“I was miserable,” he reports.  

The hardworking Jason was being ricocheted between different bosses with overlapping demands, then getting yelled at for going over his part-time hours. He got yelled at for helping customers at the counter rather than taking his scheduled lunch break—he worked at the desk alone and it just wasn’t in him to leave the customer standing there waiting. He got yelled at for not reporting all his hours that he minimized to stave off getting yelled at for reporting too many hours.

So, Jason was excited to learn about the job opening with Northwest Prime Time. He discussed it with his wife; this led her to inquire about a nursing job in Federal Way, near where Jason’s parents lived (and quite close to us too). We had still not met Jason or offered him the job, but before Julie even completed the application, the hospital called to say they wanted her!

Luck was with us. Jason was moving to Federal Way.

Somewhere along the way, we sent him a test assignment to create a project in InDesign, the program we used for the printer. Jason didn’t know the program, but he stayed up all night reading tutorials and produced a highly professional document that met our deadline with time to spare. He was hired. For a short time, he worked side-by-side with Melody and another seasoned designer before taking over the reins completely.

And we’ve been completely happy with our handy dandy designer / production manager ever since.

A few more details about working with Jason: 

We would get ready for Jason’s arrival for the all-nighters by stocking up on various sources of caffeine and an unlimited supply of his favorite foods and snacks.

Like an athlete preparing for the big game, when it was time to start work, Jason would pull one arm over his head to loosen an old shoulder injury, then interlock his hands while straightening his arms in front to crack his knuckles and, finally, he’d vigorously rub then shake his hands before opening the laptop. Show time!

Jason would remain at our house, working pretty much nonstop, for the next 24 hours. Since Julie worked the night shift at the hospital, this arrangement fit.

Until the kids started to arrive.

Luckily, both kids were so considerate that they entered the world during a lull in our production schedule. Thank you, Jonny and Jonah!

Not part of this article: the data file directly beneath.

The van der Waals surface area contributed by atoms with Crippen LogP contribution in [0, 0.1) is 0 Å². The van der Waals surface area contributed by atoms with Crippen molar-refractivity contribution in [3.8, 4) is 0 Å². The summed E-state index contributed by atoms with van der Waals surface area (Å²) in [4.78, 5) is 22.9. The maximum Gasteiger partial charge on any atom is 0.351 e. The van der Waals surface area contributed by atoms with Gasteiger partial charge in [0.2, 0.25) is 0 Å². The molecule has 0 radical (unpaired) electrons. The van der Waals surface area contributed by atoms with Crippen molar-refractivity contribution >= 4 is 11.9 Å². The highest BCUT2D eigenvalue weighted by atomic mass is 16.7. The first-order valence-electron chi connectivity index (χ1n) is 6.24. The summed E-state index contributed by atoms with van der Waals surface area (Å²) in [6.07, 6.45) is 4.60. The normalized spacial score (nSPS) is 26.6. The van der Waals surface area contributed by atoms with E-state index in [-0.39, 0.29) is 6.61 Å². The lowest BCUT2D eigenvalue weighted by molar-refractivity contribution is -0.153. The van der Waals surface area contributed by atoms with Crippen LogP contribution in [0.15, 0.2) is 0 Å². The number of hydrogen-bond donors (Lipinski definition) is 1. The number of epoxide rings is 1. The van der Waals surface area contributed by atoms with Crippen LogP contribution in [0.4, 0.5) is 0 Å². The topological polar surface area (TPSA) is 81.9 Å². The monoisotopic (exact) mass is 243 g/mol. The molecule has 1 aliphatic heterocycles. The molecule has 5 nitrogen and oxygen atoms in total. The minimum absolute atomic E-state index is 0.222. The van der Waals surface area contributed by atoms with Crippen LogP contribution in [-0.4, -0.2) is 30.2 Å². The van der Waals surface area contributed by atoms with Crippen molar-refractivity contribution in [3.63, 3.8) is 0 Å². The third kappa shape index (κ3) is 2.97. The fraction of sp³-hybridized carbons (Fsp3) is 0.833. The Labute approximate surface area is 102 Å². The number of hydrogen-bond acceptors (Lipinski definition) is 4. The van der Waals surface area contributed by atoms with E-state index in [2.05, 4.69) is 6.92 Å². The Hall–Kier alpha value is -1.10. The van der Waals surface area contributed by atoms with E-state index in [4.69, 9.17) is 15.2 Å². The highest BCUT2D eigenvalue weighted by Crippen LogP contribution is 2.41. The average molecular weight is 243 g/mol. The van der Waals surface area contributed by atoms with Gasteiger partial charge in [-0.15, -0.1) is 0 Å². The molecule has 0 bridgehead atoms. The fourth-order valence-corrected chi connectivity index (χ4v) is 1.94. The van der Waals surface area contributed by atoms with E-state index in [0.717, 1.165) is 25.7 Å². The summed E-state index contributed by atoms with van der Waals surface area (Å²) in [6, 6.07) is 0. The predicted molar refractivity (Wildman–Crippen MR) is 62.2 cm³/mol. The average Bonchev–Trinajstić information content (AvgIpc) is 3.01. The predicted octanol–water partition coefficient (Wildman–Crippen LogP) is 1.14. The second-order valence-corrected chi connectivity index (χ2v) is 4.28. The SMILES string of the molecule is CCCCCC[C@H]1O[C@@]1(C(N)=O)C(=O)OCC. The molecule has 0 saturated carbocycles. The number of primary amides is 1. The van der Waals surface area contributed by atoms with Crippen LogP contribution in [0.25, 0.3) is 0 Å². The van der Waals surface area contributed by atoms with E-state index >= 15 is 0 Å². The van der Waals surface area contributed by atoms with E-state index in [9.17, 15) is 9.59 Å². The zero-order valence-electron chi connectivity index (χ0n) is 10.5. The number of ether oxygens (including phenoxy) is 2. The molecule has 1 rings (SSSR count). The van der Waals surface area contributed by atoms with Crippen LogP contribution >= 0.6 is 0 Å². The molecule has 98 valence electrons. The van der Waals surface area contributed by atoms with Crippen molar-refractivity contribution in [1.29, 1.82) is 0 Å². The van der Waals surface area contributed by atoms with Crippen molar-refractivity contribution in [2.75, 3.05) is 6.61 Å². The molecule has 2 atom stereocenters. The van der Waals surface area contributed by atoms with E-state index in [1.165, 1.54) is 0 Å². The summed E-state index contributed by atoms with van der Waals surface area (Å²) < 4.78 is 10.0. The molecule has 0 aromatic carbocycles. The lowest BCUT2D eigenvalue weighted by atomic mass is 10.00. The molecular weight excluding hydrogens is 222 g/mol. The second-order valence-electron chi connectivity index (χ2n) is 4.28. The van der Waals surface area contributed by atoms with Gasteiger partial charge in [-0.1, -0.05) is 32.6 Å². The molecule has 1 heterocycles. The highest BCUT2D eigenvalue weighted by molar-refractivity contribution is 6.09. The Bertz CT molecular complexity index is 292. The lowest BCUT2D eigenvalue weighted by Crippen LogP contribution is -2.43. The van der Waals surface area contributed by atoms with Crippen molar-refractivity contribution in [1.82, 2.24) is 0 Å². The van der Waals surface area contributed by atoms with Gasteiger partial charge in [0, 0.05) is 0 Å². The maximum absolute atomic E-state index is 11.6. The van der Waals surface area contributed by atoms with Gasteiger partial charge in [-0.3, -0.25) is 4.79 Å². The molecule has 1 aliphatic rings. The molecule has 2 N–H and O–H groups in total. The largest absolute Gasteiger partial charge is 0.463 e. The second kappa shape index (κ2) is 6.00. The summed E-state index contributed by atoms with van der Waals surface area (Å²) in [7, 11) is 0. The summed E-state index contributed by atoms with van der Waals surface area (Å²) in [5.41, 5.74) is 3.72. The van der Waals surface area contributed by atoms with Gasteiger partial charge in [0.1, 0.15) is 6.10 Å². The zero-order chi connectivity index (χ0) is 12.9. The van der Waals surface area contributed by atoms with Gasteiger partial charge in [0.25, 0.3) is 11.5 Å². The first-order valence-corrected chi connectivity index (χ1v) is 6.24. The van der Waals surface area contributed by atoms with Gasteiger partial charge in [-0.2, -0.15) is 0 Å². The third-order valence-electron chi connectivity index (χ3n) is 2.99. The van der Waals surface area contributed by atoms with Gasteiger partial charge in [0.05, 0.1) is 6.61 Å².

But pulling all-nighters no longer worked for responsible dad Jason. I, myself, was growing too old for that crazy schedule. Chris and I had been trying to figure out how to add more time to our production schedule, but that would mean reducing the time he had for selling ads… he needed that time to to make enough money to run the whole shebang.

To solve the problem, we started publishing 10 times per year instead of every month. Not only did this give us a little break twice a year, but we were able to switch our production schedule from a near-impossible five days to a luxurious two-plus weeks. We still had stressful deadlines, but they were no longer crazy. No more all-nighters!

In addition to gaining more production time, technology was also catching up with us. Jason could send his work-in-progress via email rather than saving it to a disk that he had to physically hand off to me. And now he could download the final product to the printer’s site rather than running a disk to them.

We started doing all our work together via phone and email.

I no longer see Jason in person. When I think back about those crazy deadlines, despite the insanity, I’m glad I had that time with him. The experience allowed me to feel that I got to know the real him. He is friendly, agreeable, talented, smart, hardworking, calm, patient, dependable, uncomplaining, admirable. An all-around good guy.

Countless times over the years, Chris and I have said to ourselves how lucky we are to have Jason on board. (Learn more about Jason, including a super-cute childhood photo, here.)

End note: About our crazy production deadlines, if anybody out there really wants to know…